Kimberly Klacik, the Republican congressional hopeful from Baltimore, told the “Todd Starnes Show” on Tuesday that she is the candidate to finally provide the city what it needs to reduce poverty, crime and get the economy rolling.
Klacik exploded on the scene after posting a simple yet effective ad that showcased a city that seemed to be left behind from the American Dream. She’s dressed in a sleek, bright red dress that is a compelling contrast to the dilapidated building in the background.
The title of the ad is, “Kim Klacik Walks Real Baltimore.”
“Baltimore has been run by the Democrat Party for 53 years,” she said in the video. “What is the result of their decades of leadership?”
Her message was as simple as the ad itself: Democrats ran this city into the ground for decades, isn’t it time for a change?
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Todd Starnes, the host of the program, called the digital ad that it is the most effective he has seen.
Klacik, who lives in Baltimore, is running as a Republican for the seat that was vacated by Rep. Elijah Cummings, who died in October after longstanding health issues.
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“I said, ‘You know what, if I’m going to walk the walk and talk the talk, I’m going to have to get out there and actually get my hands dirty and maybe try to bring some change and some positive impact to the area,’” she said.
She knows the city. She said she has been operating a non-profit for the past eight years that aims to help women secure jobs. The organization has had success stories but one of the challenges in the area is that there are simply no career opportunities, she said.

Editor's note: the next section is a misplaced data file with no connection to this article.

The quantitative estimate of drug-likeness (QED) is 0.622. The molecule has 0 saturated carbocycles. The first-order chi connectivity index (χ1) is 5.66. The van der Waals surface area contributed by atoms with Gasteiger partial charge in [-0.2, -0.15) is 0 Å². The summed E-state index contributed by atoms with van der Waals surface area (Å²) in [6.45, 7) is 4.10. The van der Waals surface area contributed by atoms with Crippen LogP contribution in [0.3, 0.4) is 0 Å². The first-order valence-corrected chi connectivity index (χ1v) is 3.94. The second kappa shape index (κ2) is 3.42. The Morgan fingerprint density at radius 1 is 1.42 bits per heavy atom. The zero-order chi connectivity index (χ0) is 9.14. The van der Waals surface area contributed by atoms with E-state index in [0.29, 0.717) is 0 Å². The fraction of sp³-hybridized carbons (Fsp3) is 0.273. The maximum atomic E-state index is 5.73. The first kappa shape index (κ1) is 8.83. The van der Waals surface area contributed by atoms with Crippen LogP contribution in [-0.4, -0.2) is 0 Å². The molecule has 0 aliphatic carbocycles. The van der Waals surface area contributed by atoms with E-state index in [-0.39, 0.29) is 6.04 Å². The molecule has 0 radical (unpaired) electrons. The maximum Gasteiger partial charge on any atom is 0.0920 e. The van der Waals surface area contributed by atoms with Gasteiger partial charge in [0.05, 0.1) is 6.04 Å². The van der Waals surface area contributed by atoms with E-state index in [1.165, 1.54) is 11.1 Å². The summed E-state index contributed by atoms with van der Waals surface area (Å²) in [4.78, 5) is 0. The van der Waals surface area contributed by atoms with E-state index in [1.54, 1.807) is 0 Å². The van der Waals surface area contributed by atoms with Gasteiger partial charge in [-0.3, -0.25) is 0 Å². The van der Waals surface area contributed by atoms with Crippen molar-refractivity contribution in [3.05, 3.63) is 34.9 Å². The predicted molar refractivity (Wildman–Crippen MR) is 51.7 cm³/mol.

She said the issue demanded more attention than it has received in the past because residents in the area may graduate college or high school and there is no place to work. She said correcting that issue could solve a lot of the city’s problems.
Klacik pointed out some fundamental issues in the district. She said topics as simple as sanitation can have a major impact on cities, and pointed to how the city used to only respond to only five percent of garbage pickup calls in that area, compared to 100 percent of the calls to other middle-class neighborhoods. She also said there has been no accountability for the billions in federal funding the city receives.
“Someone, in office, is obviously leveraging the urban struggles to get these funds and then it’s just disappearing,” she said. “So at some point in time, somebody has to get into that seat and find out where that money’s going.”